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Music conservatory aims to nurture child development through folk songs

By Muath Freij - Mar 20,2017 - Last updated at Mar 20,2017

Participants pose for a photo during the final concert of a project by the National Music Conservatory, supported by USAID, at Al Hussein Cultural Centre in Amman last week (Photo by Muath Freij)

AMMAN — It was at the age of eight that Rama Hayajneh’s passion for music first emerged, but she found little support for her musical instincts in her childhood surroundings. 

The absence of music in her school classroom in Zarqa, 22km northeast of Amman, she said, forced her to postpone her musical dreams, though she remained eager to one day master her hobby. 

A decade later, a project by the National Music Conservatory (NMC), supported by USAID aimed to use music as a tool to enhance child development, finally helped 18-year-old Hayajnah to realise her dream.  

 “It was a bit challenging for me in the beginning because it was something new for me, but after practising music, it became easier for me,” she told The Jordan Times in a recent interview at the project’s closing concert. 

Rana Rizq Allah, NMC managing director, said the project was launched in October 2015, and there is a chance it will continue in the near future.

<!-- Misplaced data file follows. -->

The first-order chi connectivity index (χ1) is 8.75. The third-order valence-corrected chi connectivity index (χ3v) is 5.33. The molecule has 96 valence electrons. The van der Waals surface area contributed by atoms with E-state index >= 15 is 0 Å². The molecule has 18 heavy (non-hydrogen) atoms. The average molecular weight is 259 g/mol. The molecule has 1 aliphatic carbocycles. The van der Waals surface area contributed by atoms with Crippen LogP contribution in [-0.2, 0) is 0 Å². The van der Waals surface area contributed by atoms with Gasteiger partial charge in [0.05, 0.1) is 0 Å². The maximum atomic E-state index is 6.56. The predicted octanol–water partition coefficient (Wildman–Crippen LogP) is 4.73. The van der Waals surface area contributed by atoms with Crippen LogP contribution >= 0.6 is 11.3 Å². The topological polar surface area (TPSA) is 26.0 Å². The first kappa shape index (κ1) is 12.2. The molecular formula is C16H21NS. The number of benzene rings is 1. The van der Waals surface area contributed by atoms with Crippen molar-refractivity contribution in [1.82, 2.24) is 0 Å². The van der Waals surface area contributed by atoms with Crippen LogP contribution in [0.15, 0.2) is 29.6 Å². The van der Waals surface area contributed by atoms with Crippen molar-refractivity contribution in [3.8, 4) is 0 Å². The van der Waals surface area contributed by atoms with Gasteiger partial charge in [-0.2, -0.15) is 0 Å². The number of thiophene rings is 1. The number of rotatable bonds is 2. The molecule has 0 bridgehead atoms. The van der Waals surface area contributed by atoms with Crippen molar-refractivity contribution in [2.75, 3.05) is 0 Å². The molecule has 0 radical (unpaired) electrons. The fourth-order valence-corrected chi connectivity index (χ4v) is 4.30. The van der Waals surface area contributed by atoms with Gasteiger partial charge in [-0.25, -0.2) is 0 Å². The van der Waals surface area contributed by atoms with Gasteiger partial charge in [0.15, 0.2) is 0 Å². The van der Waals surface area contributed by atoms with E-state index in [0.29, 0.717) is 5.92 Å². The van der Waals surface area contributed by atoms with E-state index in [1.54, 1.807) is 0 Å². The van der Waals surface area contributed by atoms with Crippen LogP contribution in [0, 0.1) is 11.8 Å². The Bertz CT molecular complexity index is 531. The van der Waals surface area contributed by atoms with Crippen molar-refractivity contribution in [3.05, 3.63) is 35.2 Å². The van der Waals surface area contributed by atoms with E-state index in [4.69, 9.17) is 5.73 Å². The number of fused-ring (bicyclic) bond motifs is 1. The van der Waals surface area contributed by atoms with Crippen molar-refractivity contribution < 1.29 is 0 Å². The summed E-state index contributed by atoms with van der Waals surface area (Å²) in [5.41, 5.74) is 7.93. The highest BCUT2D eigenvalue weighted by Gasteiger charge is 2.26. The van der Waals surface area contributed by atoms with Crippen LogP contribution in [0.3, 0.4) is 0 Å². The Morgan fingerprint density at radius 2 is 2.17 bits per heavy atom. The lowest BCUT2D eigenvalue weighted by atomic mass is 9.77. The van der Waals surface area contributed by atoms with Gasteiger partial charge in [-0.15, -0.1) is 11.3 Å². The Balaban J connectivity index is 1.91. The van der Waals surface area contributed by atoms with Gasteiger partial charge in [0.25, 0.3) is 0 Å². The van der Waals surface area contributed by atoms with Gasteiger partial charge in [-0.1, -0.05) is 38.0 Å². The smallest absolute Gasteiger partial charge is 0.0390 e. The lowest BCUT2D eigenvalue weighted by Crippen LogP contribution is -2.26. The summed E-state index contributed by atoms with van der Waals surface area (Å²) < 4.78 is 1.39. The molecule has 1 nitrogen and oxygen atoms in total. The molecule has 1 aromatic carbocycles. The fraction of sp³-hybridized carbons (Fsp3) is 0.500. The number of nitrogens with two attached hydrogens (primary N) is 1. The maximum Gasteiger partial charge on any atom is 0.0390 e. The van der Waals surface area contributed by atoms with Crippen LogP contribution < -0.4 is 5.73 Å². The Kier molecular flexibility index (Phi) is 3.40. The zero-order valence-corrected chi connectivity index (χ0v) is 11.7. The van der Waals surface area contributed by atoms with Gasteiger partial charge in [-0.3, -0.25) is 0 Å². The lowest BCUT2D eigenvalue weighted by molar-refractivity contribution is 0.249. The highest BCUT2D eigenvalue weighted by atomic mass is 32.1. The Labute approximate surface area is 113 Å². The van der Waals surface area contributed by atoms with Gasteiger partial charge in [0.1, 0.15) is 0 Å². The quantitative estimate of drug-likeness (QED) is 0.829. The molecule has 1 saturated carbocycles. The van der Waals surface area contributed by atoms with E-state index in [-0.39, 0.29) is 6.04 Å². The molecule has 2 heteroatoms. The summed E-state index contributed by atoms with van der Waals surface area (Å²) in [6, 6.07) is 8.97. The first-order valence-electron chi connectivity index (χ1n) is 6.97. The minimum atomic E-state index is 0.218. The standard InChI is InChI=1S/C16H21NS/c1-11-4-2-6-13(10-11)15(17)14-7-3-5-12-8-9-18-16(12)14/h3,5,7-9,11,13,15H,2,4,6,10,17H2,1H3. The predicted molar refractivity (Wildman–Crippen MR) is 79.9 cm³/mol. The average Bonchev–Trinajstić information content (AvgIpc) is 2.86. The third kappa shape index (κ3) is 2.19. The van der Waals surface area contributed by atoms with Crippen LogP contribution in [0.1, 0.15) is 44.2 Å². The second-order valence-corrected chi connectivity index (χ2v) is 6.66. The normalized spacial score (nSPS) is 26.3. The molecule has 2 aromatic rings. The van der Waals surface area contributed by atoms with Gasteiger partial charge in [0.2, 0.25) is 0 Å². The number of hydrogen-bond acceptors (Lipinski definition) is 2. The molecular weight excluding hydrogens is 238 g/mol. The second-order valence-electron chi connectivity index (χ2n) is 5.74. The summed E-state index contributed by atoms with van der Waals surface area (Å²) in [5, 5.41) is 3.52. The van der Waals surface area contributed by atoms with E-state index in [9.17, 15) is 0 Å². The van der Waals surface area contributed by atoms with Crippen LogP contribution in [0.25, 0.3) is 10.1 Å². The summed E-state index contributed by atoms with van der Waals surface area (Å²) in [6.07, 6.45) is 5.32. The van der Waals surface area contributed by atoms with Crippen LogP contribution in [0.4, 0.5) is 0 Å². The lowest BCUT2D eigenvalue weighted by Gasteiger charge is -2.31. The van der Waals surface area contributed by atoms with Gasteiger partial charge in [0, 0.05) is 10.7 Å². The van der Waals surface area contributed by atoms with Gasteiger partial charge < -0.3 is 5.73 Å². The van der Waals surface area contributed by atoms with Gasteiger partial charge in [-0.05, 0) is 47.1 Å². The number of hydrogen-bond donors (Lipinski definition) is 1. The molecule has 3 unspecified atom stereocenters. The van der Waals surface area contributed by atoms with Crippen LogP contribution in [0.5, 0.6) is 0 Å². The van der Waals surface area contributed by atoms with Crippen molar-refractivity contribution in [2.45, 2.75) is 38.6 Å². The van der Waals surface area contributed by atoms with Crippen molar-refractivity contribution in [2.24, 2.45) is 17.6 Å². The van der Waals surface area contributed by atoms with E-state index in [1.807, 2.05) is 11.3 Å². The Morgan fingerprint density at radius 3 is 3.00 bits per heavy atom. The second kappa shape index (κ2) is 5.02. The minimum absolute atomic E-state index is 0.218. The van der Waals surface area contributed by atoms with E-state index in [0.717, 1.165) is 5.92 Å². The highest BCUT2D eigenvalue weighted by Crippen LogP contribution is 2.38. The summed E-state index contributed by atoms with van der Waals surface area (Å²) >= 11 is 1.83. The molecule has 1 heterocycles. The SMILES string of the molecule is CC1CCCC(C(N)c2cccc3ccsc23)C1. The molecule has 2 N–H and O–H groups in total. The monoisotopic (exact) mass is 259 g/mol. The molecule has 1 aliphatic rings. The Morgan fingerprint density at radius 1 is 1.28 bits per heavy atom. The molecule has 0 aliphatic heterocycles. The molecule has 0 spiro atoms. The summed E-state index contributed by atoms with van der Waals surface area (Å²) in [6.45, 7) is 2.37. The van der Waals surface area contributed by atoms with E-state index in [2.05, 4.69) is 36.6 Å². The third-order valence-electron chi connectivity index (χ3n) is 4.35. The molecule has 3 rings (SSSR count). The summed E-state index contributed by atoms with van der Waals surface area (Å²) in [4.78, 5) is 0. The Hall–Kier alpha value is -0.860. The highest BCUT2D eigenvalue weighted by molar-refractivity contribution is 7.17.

“The project is based on training children to sing Jordanian traditional and folk songs. The children underwent several stages to learn different kinds of musical techniques,” she added. 

Though music is taught in schools, Rizq Allah said, the conservatory wanted to introduce music as a tool for student development. 

 “It is a good method for the students to enjoy their free time and something useful they can work on,” she added. 

Around 240 students from six schools in Rusaifah, Zarqa, Ain Al Basha and Salt benefited from this project, according to the NMC official. 

Sakher Hattar, who taught children during the project, said one of the main issues they took into consideration was to preserve Jordan’s musical heritage amid children’s attraction towards Western music. 

Bisan Mustafa, a music teacher in the programme, described the project as “vital”, because it targeted areas where music often does not reach. 

 “Music gives a sense of calm and peace and protects children from having their thoughts spoiled by the outside world,” she added.

Kathy Tin, of USAID, said it is extremely important to expand the outreach of this project to all governorates.  

Ayman Okour, the head of the media committee at Jordan Teachers Association branch in Irbid, said: “Music is as important as any other material at school if it is utilised to enhance children’s skills.”  

For Hayajnah, the luxury of music lessons should not be limited to a select few.


 “It should not be designed and limited to a specific segment of society; everyone has to learn and enjoy music,” she said.

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